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Nature Morte: Formaldehyde Photography and the New Grotesque (Giftware #2)

WHAT: “Nature Morte: Formaldehyde Photography and the New Grotesque,” a chapter from The Pyrotechnic Insanitarium: American Culture on the Brink (Grove/Atlantic: 1999) uploaded to the file-sharing site SCRIBD.

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Wax venus (Baroque obstetric mannequin) from La Specola, in Florence, Italy. Photo: Joanna Ebenstein; all rights reserved. For more of this sort of thing, see Ebenstein’s stunning wunderkammer, Morbid Anatomy.

THE OFFICIAL VERSION (SCRIBD ENTRY): In “Nature Morte: Formaldehyde Photography and the New Grotesque,” a chapter from his meditation on the millenial zeitgeist, The Pyrotechnic Insanitarium: American Culture on the Brink (Grove/Atlantic: 1999), cultural critic Mark Dery analyzes the abject aesthetic he calls the New Grotesque, exemplified by the photography of Joel-Peter Witkin and Rosamond Purcell, Nine Inch Nails videos such as “Closer,” David Fincher’s movie Seven, and most notably the obscure subculture of medical-museum tourists whose mecca is the Mutter Museum in Philadelphia. “If the Enlightenment ushered in the ‘disenchantment of the world,’ as Max Horkheimer and Theodor Adorno put it, postmodernism returns us to the age of wonder—and terror,” writes Dery. “Now, as we return to a world of gods and monsters, there’s a burgeoning fascination, on the cultural fringes, with congenital deformities, pathological anatomy, and other curious from the cabinet of wonder.”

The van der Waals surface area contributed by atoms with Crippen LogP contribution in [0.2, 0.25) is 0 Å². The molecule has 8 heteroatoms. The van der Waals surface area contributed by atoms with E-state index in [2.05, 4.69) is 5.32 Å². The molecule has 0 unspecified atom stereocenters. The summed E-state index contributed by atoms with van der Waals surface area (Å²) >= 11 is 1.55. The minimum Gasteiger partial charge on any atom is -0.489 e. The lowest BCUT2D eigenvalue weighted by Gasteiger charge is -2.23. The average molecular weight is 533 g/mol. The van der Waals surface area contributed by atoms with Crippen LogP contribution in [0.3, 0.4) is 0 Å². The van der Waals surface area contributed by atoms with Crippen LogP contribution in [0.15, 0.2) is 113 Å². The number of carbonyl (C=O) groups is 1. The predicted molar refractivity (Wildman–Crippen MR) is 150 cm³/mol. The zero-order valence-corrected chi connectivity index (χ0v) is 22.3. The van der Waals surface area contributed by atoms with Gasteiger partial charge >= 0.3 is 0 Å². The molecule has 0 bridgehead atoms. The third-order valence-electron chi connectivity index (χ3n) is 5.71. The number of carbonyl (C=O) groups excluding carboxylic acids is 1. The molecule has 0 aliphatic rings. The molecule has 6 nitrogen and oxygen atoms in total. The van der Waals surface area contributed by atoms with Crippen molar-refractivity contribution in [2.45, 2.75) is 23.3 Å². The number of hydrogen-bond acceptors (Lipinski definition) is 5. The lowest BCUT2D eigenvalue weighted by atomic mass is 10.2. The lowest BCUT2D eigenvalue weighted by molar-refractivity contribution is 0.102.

Drawing on Lawrence Weschler’s study of the Museum of Jurassic Technology (Mr. Wilson’s Cabinet of Wonder), Gwen Akin and Allan Ludwig’s seminal essay “Repulsion: Aesthetics of the Grotesque,” Julia Kristeva’s notion of the abject, Wolfgang Kayser’s landmark study of the grotesque, and Oliver Wendell Holmes’s 1845 paean to “worshippers of morbid anatomy,” Dery theorizes the Pathological Sublime, an aesthetic emotion that is equal parts horror and wonder, inspired by works of art (or nature) that hold beauty and repulsion in perfect, quivering tension. The Pathological Sublime is the sensation Emily Dickinson had in mind when she wrote, “‘Tis so appalling—it exhilarates…”

NOTE: Author reserves all rights. However, users are free to download this PDF for their own use and to circulate it freely AS LONG AS they do not post the entire PDF online or publish the entire PDF in print. (Feel free to blog this page and link to it, though! And linking to the Amazon page for the book would be The Right Thing to Do.) No re-use or re-publication of this PDF FOR PROFIT, in any medium, is permitted.

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Photo: Joanna Ebenstein, Morbid Anatomy.